6 Nutritional Steps for a Speedy Post-Workout Recovery

Fruits, vegetables and fish are not the usual foods you think of after your tough workout. We often hear about processed protein shakes or bars. These shakes and bars promise better workouts, recovery and even weight loss.

But, nature actually made all the ingredients our bodies need to repair and rebuild, without the empty promises.

Here are six post-workout strategies to help you optimize recovery and get the natural fuel your body craves.

More: How to Boost Athletic Performance With Active Rest

1. There is a window. In the 15 to 60 minutes immediately following a workout, your muscles are looking for fuel to start the repair process. Eat or drink your recovery meal right away, within the first half hour after your workout.

2. Make the food easy to digest. Your muscles need blood to deliver nutrients to them. The more of that blood that's tied up in digesting a hot dog, pizza or other solid foods, the less blood gets to your muscles. Meats and dairy will slow this process. An exception is yogurt—the active cultures within help you digest food.

3. Carbohydrates are important. Carbohydrates should include high-glycemic index carbs, like dates, pineapple, or banana and some slower-release, even fibrous, carbohydrates like whole grains. And, don't forget the fat—include about half as many grams of healthy fat as you do protein. Nuts, avocados and coconut oil are great sources.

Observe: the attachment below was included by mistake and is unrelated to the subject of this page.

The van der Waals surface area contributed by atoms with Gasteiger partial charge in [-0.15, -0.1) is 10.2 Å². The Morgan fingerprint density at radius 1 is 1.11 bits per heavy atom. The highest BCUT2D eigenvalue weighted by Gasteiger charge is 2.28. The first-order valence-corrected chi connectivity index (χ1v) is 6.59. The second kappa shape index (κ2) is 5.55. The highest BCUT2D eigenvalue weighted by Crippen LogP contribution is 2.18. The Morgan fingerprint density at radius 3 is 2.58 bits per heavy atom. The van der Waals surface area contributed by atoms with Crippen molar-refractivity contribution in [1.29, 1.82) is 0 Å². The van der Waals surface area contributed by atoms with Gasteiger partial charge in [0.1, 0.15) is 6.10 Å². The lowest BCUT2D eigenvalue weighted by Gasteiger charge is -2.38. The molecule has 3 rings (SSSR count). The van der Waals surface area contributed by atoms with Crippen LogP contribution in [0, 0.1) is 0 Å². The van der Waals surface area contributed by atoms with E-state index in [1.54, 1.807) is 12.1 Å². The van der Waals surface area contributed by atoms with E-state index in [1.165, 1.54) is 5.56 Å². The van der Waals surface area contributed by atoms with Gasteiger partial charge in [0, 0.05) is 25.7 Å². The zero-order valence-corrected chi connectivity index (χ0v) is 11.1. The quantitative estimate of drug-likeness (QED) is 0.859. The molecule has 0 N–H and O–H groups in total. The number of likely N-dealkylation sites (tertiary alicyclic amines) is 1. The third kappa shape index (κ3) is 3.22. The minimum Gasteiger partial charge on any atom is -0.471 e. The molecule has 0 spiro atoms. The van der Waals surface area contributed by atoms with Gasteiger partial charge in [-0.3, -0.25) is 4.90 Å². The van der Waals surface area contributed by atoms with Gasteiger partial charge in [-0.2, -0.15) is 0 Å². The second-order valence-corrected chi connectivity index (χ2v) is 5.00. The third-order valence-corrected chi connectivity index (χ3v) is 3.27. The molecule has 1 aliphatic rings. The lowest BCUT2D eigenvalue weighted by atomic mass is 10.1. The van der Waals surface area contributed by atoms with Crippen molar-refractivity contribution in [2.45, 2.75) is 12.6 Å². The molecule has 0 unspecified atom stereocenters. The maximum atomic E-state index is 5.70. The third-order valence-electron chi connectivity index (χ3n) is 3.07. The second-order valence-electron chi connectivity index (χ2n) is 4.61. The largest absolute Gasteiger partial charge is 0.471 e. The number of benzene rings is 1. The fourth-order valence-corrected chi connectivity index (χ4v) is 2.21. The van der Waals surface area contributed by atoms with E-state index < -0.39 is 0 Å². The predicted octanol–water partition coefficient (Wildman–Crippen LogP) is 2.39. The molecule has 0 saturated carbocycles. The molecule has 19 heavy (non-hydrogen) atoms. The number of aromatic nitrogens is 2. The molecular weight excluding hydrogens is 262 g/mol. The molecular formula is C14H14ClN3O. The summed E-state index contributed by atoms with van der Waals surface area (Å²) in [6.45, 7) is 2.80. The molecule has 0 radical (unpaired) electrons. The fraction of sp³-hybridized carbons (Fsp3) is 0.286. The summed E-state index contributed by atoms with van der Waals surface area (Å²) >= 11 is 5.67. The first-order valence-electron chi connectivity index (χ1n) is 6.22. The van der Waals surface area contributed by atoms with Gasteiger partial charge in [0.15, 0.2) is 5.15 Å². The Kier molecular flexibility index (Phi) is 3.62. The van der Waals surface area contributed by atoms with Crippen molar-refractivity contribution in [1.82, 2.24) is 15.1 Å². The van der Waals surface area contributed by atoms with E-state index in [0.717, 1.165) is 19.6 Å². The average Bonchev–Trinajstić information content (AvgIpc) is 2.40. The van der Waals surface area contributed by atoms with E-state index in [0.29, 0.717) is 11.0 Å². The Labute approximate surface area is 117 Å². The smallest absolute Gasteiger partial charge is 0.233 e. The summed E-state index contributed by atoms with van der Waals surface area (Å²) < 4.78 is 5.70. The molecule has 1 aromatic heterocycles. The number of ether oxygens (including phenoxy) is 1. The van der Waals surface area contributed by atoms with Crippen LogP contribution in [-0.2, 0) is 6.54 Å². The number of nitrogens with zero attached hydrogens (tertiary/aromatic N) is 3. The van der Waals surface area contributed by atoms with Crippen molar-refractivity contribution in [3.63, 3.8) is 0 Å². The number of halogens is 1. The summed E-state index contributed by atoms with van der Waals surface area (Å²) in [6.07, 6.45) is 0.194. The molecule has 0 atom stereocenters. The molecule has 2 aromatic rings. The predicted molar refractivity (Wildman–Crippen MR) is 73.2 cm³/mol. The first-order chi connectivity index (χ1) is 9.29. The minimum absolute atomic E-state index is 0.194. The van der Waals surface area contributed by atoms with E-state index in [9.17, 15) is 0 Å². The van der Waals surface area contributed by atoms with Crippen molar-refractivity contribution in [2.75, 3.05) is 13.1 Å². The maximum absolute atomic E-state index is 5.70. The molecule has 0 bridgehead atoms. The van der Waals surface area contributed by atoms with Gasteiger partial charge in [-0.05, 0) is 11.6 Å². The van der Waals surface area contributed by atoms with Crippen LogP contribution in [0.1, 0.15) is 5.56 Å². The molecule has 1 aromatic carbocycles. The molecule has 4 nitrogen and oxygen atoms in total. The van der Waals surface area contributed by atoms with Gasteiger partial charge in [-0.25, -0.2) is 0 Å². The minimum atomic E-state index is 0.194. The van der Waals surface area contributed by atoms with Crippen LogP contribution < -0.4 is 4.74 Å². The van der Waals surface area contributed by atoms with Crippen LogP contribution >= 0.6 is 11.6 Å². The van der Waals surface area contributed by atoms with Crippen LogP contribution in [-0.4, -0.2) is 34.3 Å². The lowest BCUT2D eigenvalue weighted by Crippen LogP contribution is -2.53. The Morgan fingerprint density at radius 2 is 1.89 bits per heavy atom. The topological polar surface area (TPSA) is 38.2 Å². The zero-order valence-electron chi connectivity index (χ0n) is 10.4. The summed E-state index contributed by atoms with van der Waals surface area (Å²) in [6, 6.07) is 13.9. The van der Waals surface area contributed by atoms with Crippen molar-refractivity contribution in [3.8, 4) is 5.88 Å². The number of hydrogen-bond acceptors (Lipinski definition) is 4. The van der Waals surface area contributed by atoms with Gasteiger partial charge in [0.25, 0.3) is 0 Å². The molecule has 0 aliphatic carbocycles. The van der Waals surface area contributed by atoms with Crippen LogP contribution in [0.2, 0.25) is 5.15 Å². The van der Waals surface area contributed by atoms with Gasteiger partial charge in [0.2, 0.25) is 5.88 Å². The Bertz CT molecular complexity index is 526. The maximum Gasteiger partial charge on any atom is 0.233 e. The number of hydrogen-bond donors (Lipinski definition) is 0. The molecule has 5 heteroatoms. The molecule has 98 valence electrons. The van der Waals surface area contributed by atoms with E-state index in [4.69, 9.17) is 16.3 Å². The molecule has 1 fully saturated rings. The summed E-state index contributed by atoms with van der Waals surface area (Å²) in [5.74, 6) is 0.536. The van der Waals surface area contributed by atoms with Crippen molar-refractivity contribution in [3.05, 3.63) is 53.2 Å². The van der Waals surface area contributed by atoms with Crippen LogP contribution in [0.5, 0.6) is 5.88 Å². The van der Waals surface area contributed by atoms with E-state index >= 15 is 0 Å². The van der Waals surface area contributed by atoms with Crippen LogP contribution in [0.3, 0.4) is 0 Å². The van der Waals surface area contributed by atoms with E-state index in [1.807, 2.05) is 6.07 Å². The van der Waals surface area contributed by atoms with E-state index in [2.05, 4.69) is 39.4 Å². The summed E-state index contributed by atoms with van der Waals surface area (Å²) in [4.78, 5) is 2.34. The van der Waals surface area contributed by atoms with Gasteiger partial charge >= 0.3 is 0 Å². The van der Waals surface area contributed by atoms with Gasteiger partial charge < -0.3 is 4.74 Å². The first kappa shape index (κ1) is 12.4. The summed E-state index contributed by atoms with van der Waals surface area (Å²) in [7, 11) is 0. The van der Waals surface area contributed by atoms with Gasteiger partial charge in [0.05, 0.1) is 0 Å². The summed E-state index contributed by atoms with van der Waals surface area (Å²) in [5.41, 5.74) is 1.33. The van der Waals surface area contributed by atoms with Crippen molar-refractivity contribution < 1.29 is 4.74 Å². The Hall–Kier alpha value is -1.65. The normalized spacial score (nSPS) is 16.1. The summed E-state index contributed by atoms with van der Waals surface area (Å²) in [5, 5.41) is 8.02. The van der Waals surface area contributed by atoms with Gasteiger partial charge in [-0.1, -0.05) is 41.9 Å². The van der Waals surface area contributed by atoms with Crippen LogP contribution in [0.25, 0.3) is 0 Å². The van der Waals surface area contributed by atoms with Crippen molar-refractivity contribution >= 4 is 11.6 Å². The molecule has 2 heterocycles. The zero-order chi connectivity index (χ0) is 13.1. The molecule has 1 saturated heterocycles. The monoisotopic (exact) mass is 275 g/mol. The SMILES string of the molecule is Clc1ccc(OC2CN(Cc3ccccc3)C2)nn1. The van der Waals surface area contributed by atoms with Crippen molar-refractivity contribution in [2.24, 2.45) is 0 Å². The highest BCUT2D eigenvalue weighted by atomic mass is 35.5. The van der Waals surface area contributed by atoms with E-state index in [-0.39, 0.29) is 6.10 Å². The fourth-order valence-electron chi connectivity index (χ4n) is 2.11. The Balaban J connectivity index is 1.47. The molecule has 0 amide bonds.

More: 3 Foods for Fast Muscle Recovery

4. Save your bones and neutralize the acid. Intense exercise creates an acidic environment in your body.  Certain leafy green vegetables and fruit help your body avoid using the calcium from your bones and nitrogen from your muscle tissue to neutralize it. Greens, sprouted vegetables and certain fruits like lemons and limes—alkaline fruits—have a neutralizing effect on your body. Avoid acid-forming foods like milk and heavily-processed protein powders.  

5. Rehydrate with plenty of water. To find out how much water you need on a daily basis, divide your weight in half and drink that number of ounces of water. For example, someone who is 150 lbs, should drink 75 ounces of water in one day. Increase your water intake on workout days.

6. Replace lost electrolytes. When you sweat, you lose electrolytes. Electrolytes found in the body are sodium, potassium, magnesium, chloride and calcium. Some good sources of electrolytes are dried apricots, bananas, leafy green vegetables, broccoli, almonds and a few pinches of sea salt.

More: Top 5 Vitamins to Aid Muscle Recovery

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